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Mack v. Commissioner of Internal Revenue.

July 7, 1942


Petition to review a decision of the United States Board of Tax Appeals.

Author: Swan

Before SWAN, CHASE, and FRANK, Circuit Judges.

SWAN, Circuit Judge.

The deficiency in dispute resulted from the disallowance by the commissioner of a deduction of $41,600 claimed in the taxpayer's 1937 return as an ordinary loss, deductible under section 23(e)(2) of the Revenue Act of 1936, 26 U.S.C.A. Int.Rev. Code § 23 (e)(1), in respect to 416 shares of preferred stock of William B. Nichols & Co. This corporation was engaged in the business of industrial management and engineering. Its income was derived principally from fees for such services. It was still in business at the time of the hearing before the Board. In the latter part of 1937 it had outstanding 2,547 shares of preferred and 1,000 shares of common stock. The taxpayer owned 416 shares of the preferred which he had acquired at various times at a cost of $100 per share. He was a director of the corporation, and in earlier years had served as the treasurer and a vice-president. During 1936 the corporation had paid dividends of nearly 9 per cent. on the taxpayer's preferred shares, but during 1937 it sustained losses, its cash position was low, a substantial part of its assets were "frozen," and a number of its receivables were uncertain. Under date of November 16, 1937 the president, William B. Nichols, wrote to the taxpayer that these circumstances made it difficult to comply with his request for a calculation of "a fair liquidating value for the preferred stock." The letter enclosed an itemized balance sheet of the company as of November 1, 1937, with explanatory notes on particular items, and asked the taxpayer for "suggestions." He replied at length in a letter dated November 30th, which is set out in full in the Board's opinion. It will suffice here to quote the following passages from his letter:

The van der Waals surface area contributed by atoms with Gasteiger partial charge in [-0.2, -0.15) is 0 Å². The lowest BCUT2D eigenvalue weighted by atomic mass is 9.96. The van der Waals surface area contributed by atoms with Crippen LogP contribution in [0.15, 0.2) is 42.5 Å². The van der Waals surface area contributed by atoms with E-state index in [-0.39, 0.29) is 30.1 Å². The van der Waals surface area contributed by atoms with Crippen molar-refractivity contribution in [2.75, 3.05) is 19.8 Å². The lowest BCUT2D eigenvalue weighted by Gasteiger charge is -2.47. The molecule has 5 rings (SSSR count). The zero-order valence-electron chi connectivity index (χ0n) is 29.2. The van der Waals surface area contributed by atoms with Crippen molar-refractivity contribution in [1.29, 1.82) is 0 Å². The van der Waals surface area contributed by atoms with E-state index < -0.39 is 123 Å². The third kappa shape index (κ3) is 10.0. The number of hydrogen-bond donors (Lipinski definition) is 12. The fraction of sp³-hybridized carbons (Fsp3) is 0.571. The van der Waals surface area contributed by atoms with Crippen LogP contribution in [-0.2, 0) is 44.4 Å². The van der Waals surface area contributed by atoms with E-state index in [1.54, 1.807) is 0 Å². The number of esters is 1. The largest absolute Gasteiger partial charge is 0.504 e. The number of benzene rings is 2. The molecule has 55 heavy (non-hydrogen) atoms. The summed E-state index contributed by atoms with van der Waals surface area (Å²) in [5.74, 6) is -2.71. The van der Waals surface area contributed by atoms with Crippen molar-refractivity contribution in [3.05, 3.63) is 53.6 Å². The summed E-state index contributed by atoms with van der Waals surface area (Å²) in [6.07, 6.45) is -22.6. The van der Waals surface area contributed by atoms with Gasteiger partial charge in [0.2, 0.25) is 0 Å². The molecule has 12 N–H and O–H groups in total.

"I regret exceedingly that I cannot place any more capital in the company at this time, and, furthermore, my time is so taken up that it will be impossible for me to give much time to William B. Nichols & Co., Inc. I feel very strongly my obligations as a director and as a friend. I know that my name has been associated with your company for quite a number of years, and I only wish there was something I could do to help the corporation at this time.

"After giving this matter considerable thought, I have come to the conclusion that the only thing I can do to help the situation is this. I am willing to surrender all of the preferred stock that I own of William B. Nichols & Co., Inc., to you, individually, with the hope that you may be able to use this preferred stock, either to secure additional capital or to obtain services from others who may be able to help you. Therefore, I enclose herewith 416 shares of the preferred stock of William B. Nichols & Co., Inc., properly endorsed. In view of the fact that this is the only investment that I have in the corporation, I feel that I should resign as director of the company, which action I take with considerable regret. However, I request that my resignation be accepted, to take effect as of this date.

"My good wishes will be always with you and I do hope that you will be able to work the situation out."